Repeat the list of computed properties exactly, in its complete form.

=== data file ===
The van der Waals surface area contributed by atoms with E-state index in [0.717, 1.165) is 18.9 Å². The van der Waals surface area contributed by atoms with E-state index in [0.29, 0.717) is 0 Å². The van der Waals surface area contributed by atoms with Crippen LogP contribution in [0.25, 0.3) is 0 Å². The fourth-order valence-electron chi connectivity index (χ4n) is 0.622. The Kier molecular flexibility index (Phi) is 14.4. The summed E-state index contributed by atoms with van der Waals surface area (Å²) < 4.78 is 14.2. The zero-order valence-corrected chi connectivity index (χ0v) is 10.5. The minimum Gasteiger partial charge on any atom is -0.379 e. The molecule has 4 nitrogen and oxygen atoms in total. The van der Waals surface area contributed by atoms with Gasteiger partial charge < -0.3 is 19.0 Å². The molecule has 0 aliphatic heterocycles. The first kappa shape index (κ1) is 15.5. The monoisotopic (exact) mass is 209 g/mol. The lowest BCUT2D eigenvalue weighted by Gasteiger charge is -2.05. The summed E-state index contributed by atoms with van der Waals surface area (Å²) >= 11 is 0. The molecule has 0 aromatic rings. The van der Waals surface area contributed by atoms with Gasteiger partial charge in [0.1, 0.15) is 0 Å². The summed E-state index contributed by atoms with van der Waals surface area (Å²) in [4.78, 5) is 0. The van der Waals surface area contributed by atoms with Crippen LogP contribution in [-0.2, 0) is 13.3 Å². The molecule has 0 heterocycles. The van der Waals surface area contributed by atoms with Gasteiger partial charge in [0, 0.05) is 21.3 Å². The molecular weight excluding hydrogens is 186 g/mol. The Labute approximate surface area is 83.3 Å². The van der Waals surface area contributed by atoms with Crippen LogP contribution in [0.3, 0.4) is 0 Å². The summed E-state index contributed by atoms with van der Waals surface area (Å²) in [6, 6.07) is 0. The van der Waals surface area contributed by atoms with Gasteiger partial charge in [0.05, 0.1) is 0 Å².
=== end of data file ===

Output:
The van der Waals surface area contributed by atoms with E-state index in [0.717, 1.165) is 18.9 Å². The van der Waals surface area contributed by atoms with E-state index in [0.29, 0.717) is 0 Å². The van der Waals surface area contributed by atoms with Crippen LogP contribution in [0.25, 0.3) is 0 Å². The fourth-order valence-electron chi connectivity index (χ4n) is 0.622. The Kier molecular flexibility index (Phi) is 14.4. The summed E-state index contributed by atoms with van der Waals surface area (Å²) < 4.78 is 14.2. The zero-order valence-corrected chi connectivity index (χ0v) is 10.5. The minimum Gasteiger partial charge on any atom is -0.379 e. The molecule has 4 nitrogen and oxygen atoms in total. The van der Waals surface area contributed by atoms with Gasteiger partial charge < -0.3 is 19.0 Å². The molecule has 0 aliphatic heterocycles. The first kappa shape index (κ1) is 15.5. The monoisotopic (exact) mass is 209 g/mol. The lowest BCUT2D eigenvalue weighted by Gasteiger charge is -2.05. The summed E-state index contributed by atoms with van der Waals surface area (Å²) >= 11 is 0. The molecule has 0 aromatic rings. The van der Waals surface area contributed by atoms with Gasteiger partial charge in [0.1, 0.15) is 0 Å². The summed E-state index contributed by atoms with van der Waals surface area (Å²) in [4.78, 5) is 0. The van der Waals surface area contributed by atoms with Crippen LogP contribution in [-0.2, 0) is 13.3 Å². The molecule has 0 heterocycles. The van der Waals surface area contributed by atoms with Gasteiger partial charge in [0, 0.05) is 21.3 Å². The molecular weight excluding hydrogens is 186 g/mol. The Labute approximate surface area is 83.3 Å². The van der Waals surface area contributed by atoms with Crippen LogP contribution in [0.3, 0.4) is 0 Å². The summed E-state index contributed by atoms with van der Waals surface area (Å²) in [6, 6.07) is 0. The van der Waals surface area contributed by atoms with Gasteiger partial charge in [0.05, 0.1) is 0 Å².